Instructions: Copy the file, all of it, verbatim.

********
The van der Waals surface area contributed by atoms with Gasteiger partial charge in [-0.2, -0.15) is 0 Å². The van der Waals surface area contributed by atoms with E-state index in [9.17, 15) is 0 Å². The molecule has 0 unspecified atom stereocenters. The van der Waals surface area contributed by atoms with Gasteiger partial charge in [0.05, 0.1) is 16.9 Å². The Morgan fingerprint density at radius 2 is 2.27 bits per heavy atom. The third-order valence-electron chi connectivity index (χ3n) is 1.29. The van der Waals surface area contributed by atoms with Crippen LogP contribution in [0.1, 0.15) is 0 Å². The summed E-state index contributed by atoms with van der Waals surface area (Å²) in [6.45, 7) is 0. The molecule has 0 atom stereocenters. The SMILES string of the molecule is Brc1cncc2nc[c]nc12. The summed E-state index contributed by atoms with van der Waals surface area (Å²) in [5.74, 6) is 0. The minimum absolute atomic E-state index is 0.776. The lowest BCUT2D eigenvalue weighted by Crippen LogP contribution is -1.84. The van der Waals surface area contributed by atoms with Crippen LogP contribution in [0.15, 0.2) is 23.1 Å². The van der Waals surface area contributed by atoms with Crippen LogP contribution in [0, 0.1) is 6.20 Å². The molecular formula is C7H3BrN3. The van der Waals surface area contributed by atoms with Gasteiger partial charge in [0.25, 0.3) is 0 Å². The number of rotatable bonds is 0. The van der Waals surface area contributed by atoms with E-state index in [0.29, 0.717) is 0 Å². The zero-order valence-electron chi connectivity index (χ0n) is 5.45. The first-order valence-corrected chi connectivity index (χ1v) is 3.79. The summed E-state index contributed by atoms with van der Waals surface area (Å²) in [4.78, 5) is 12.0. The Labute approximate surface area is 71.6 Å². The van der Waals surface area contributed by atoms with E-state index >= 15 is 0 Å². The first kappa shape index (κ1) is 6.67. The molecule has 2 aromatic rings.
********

The van der Waals surface area contributed by atoms with Gasteiger partial charge in [-0.2, -0.15) is 0 Å². The van der Waals surface area contributed by atoms with E-state index in [9.17, 15) is 0 Å². The molecule has 0 unspecified atom stereocenters. The van der Waals surface area contributed by atoms with Gasteiger partial charge in [0.05, 0.1) is 16.9 Å². The Morgan fingerprint density at radius 2 is 2.27 bits per heavy atom. The third-order valence-electron chi connectivity index (χ3n) is 1.29. The van der Waals surface area contributed by atoms with Crippen LogP contribution in [0.1, 0.15) is 0 Å². The summed E-state index contributed by atoms with van der Waals surface area (Å²) in [6.45, 7) is 0. The molecule has 0 atom stereocenters. The SMILES string of the molecule is Brc1cncc2nc[c]nc12. The summed E-state index contributed by atoms with van der Waals surface area (Å²) in [5.74, 6) is 0. The minimum absolute atomic E-state index is 0.776. The lowest BCUT2D eigenvalue weighted by Crippen LogP contribution is -1.84. The van der Waals surface area contributed by atoms with Crippen LogP contribution in [0.15, 0.2) is 23.1 Å². The van der Waals surface area contributed by atoms with Crippen LogP contribution in [0, 0.1) is 6.20 Å². The molecular formula is C7H3BrN3. The van der Waals surface area contributed by atoms with Gasteiger partial charge in [0.25, 0.3) is 0 Å². The number of rotatable bonds is 0. The van der Waals surface area contributed by atoms with E-state index in [0.29, 0.717) is 0 Å². The zero-order valence-electron chi connectivity index (χ0n) is 5.45. The first-order valence-corrected chi connectivity index (χ1v) is 3.79. The summed E-state index contributed by atoms with van der Waals surface area (Å²) in [4.78, 5) is 12.0. The Labute approximate surface area is 71.6 Å². The van der Waals surface area contributed by atoms with E-state index >= 15 is 0 Å². The first kappa shape index (κ1) is 6.67. The molecule has 2 aromatic rings.